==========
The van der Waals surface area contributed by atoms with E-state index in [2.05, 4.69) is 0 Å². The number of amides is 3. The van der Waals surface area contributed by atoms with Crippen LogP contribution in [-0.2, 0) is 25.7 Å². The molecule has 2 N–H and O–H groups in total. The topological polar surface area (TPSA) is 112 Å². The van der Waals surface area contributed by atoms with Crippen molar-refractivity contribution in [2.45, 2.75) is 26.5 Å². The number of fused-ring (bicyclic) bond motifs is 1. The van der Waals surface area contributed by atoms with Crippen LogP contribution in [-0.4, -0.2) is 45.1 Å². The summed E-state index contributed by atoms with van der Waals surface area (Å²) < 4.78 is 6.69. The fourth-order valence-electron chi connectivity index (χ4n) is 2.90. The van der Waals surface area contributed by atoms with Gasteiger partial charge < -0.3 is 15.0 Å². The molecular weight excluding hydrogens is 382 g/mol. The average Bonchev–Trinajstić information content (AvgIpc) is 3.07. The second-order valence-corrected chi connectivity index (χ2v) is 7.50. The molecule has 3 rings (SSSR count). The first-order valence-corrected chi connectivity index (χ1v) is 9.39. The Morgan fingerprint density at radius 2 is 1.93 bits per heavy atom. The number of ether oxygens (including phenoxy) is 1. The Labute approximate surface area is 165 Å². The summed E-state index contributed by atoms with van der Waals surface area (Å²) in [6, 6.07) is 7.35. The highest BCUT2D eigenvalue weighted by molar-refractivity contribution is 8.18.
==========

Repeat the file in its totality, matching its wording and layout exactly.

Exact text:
The van der Waals surface area contributed by atoms with E-state index in [2.05, 4.69) is 0 Å². The number of amides is 3. The van der Waals surface area contributed by atoms with Crippen LogP contribution in [-0.2, 0) is 25.7 Å². The molecule has 2 N–H and O–H groups in total. The topological polar surface area (TPSA) is 112 Å². The van der Waals surface area contributed by atoms with Crippen molar-refractivity contribution in [2.45, 2.75) is 26.5 Å². The number of fused-ring (bicyclic) bond motifs is 1. The van der Waals surface area contributed by atoms with Crippen LogP contribution in [-0.4, -0.2) is 45.1 Å². The summed E-state index contributed by atoms with van der Waals surface area (Å²) < 4.78 is 6.69. The fourth-order valence-electron chi connectivity index (χ4n) is 2.90. The van der Waals surface area contributed by atoms with Gasteiger partial charge < -0.3 is 15.0 Å². The molecular weight excluding hydrogens is 382 g/mol. The average Bonchev–Trinajstić information content (AvgIpc) is 3.07. The second-order valence-corrected chi connectivity index (χ2v) is 7.50. The molecule has 3 rings (SSSR count). The first-order valence-corrected chi connectivity index (χ1v) is 9.39. The Morgan fingerprint density at radius 2 is 1.93 bits per heavy atom. The number of ether oxygens (including phenoxy) is 1. The Labute approximate surface area is 165 Å². The summed E-state index contributed by atoms with van der Waals surface area (Å²) in [6, 6.07) is 7.35. The highest BCUT2D eigenvalue weighted by molar-refractivity contribution is 8.18.